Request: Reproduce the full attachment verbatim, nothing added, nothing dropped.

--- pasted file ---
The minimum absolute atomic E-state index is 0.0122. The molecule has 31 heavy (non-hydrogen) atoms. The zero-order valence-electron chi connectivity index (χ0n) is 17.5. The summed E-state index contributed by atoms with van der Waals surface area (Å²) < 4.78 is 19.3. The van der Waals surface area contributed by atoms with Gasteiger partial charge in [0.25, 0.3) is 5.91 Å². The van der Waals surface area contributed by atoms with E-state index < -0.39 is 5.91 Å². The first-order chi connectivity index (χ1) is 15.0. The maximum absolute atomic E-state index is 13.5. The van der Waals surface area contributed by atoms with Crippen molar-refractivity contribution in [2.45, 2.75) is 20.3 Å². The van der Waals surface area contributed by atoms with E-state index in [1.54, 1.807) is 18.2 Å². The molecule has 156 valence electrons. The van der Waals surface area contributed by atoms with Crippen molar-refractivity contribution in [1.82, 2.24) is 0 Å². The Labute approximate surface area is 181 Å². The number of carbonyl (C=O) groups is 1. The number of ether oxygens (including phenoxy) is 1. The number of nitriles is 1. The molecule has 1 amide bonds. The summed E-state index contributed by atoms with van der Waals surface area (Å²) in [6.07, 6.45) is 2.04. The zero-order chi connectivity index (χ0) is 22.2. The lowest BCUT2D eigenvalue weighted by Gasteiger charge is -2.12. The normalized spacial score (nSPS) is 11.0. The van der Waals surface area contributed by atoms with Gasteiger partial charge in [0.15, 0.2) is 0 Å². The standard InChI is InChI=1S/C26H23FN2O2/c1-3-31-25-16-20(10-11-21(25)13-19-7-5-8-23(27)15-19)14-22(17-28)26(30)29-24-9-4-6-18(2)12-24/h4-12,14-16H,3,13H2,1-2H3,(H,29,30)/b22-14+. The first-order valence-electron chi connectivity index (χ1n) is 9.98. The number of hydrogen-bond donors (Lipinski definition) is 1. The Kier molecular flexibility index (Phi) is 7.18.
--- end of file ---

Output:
The minimum absolute atomic E-state index is 0.0122. The molecule has 31 heavy (non-hydrogen) atoms. The zero-order valence-electron chi connectivity index (χ0n) is 17.5. The summed E-state index contributed by atoms with van der Waals surface area (Å²) < 4.78 is 19.3. The van der Waals surface area contributed by atoms with Gasteiger partial charge in [0.25, 0.3) is 5.91 Å². The van der Waals surface area contributed by atoms with E-state index < -0.39 is 5.91 Å². The first-order chi connectivity index (χ1) is 15.0. The maximum absolute atomic E-state index is 13.5. The van der Waals surface area contributed by atoms with Crippen molar-refractivity contribution in [2.45, 2.75) is 20.3 Å². The van der Waals surface area contributed by atoms with E-state index in [1.54, 1.807) is 18.2 Å². The molecule has 156 valence electrons. The van der Waals surface area contributed by atoms with Crippen molar-refractivity contribution in [1.82, 2.24) is 0 Å². The Labute approximate surface area is 181 Å². The number of carbonyl (C=O) groups is 1. The number of ether oxygens (including phenoxy) is 1. The number of nitriles is 1. The molecule has 1 amide bonds. The summed E-state index contributed by atoms with van der Waals surface area (Å²) in [6.07, 6.45) is 2.04. The zero-order chi connectivity index (χ0) is 22.2. The lowest BCUT2D eigenvalue weighted by Gasteiger charge is -2.12. The normalized spacial score (nSPS) is 11.0. The van der Waals surface area contributed by atoms with Gasteiger partial charge in [0.15, 0.2) is 0 Å². The standard InChI is InChI=1S/C26H23FN2O2/c1-3-31-25-16-20(10-11-21(25)13-19-7-5-8-23(27)15-19)14-22(17-28)26(30)29-24-9-4-6-18(2)12-24/h4-12,14-16H,3,13H2,1-2H3,(H,29,30)/b22-14+. The first-order valence-electron chi connectivity index (χ1n) is 9.98. The number of hydrogen-bond donors (Lipinski definition) is 1. The Kier molecular flexibility index (Phi) is 7.18.